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World's top casters compete in national championship in Valparaiso

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VALPARAISO — Standing on the shore of Loomis Lake within Rogers-Lakewood Park a man flicked his fishing rod, barely extending his arm.

The bright orange line streamed over his head and behind him before whipping forward and the plug plopping near a hoop. Over and over, he and some 40 others cast their fly fishing lines into the lake last week, smoothly and seemingly effortlessly. 

They were participating in the American Casting Association's National Championship. The 110th national competition was hosted by the newly formed Valparaiso Casting Club.

"This sport doesn't discriminate. Our sport is open to anybody," said Pat McFadden of Lexington, Kentucky, a member of the ACA's Hall of Fame and All-American Team.

McFadden said when he was younger, his size and athleticism didn't suit him for baseball or football, but he grew up watching his dad cast a line.

"I've been doing this for 41 years," he said, adding it has been his passion.

"You want to achieve your personal best and you want to do better and better," he said.

Maxine McCormick, at 14, is already besting men and women much older and more experienced in the sport. At 12, she won the world championship in accuracy in Estonia. Next month she'll be competing in the worlds in England.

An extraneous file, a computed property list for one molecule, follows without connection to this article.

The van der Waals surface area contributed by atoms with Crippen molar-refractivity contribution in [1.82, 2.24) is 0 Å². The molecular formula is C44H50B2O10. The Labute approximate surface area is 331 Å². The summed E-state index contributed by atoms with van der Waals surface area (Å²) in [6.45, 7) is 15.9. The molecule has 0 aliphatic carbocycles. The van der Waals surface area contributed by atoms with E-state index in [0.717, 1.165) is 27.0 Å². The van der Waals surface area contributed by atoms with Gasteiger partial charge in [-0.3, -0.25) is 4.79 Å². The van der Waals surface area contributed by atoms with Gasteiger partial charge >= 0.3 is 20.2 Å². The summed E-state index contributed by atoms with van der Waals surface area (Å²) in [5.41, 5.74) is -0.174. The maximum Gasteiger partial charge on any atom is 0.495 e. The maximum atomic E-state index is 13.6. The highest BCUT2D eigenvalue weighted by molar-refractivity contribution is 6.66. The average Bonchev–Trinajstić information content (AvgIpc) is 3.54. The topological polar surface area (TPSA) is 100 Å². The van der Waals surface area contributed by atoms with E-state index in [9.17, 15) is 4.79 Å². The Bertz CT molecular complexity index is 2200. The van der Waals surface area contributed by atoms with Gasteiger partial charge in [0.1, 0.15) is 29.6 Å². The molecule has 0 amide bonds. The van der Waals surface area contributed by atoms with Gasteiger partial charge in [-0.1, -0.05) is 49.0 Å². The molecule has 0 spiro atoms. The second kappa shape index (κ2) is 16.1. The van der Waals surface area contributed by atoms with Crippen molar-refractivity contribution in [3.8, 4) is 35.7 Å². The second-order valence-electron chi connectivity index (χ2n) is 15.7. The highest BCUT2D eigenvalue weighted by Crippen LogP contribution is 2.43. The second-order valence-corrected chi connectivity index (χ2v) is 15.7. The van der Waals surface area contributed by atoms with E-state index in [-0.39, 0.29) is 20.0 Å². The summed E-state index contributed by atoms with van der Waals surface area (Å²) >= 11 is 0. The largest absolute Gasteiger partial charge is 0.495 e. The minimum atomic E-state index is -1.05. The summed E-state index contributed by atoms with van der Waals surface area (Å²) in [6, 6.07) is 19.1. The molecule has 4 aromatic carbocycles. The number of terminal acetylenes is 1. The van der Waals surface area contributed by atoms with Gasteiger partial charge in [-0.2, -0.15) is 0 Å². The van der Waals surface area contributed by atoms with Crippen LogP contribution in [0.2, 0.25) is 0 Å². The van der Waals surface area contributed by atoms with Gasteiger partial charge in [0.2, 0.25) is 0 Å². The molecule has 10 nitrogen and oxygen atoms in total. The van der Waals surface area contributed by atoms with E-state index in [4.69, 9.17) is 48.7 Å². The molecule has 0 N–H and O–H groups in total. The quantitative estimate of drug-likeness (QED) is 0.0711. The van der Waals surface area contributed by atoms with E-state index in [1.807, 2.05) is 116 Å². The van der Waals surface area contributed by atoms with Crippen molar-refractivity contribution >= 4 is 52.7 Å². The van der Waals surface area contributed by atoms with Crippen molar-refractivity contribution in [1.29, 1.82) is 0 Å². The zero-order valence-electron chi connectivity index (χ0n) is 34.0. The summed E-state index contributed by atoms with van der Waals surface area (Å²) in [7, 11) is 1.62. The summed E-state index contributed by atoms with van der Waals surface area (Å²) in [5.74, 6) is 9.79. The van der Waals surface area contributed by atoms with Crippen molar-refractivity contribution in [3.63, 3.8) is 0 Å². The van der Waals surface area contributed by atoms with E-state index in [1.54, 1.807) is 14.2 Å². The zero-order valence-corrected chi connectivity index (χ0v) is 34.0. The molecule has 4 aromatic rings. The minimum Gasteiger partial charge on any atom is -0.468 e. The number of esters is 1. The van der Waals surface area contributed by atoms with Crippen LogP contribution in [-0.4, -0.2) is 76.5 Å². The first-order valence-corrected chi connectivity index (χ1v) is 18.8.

"Just hitting a target is exciting," said the teen from Portland, Oregon. "It's a special feeling when you know you did good."

Her coach, and fellow casting competitor Chris Korich, of Oakland, California, said McCormick is the youngest world champion in any sport.

The sport of casting, said Korich, is as old as baseball, dating back to 1862. The Chicago Casting Club was formed in 1892 and the first championship was held during the World's Fair in Chicago in 1893. It was considered a "gentleman's sport," he said, conducted initially by men in suits and top hats.

It evolved to help people learn to fish better, said Korich, who began hanging around casting pools at a park when he was 9 or 10.

"It is challenging to perfect your skills. It is an amazing feeling when you hurl something well," he said.

John Seroczynski, founder of the Valparaiso club, president of the Chicago club and hall of famer, has been casting since he was 9. He's now 75.

"I liked fishing, but I loved the tournament casting because of the competition," he said, adding people involved in the sport are "second to none."

McFadden said over the four days of the national championship, which ended Saturday, competitors cast in 12 events, six with fly fishing rods and six with plugs. There are three distance and three accuracy events within each category. Judges watch as the contestants cast their lines, taking measurements and scoring points.

Participants also said a draw to the sport is its people and the feeling that, while competitors, they are family as well.

"There aren't many secrets held close to your heart here. They open it up and share," said McFadden, adding that not only do competitors share tips, but often share equipment.

"People involved are really sportsmen," Korich said. "It is the camaraderie, the sharing of knowledge with each other."


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Porter County Reporter

Joyce has been a reporter for nearly 40 years, including 23 years with The Times. She's a native of Merrillville, but has lived in Portage for 39 years. She covers municipal and school government in Porter County.

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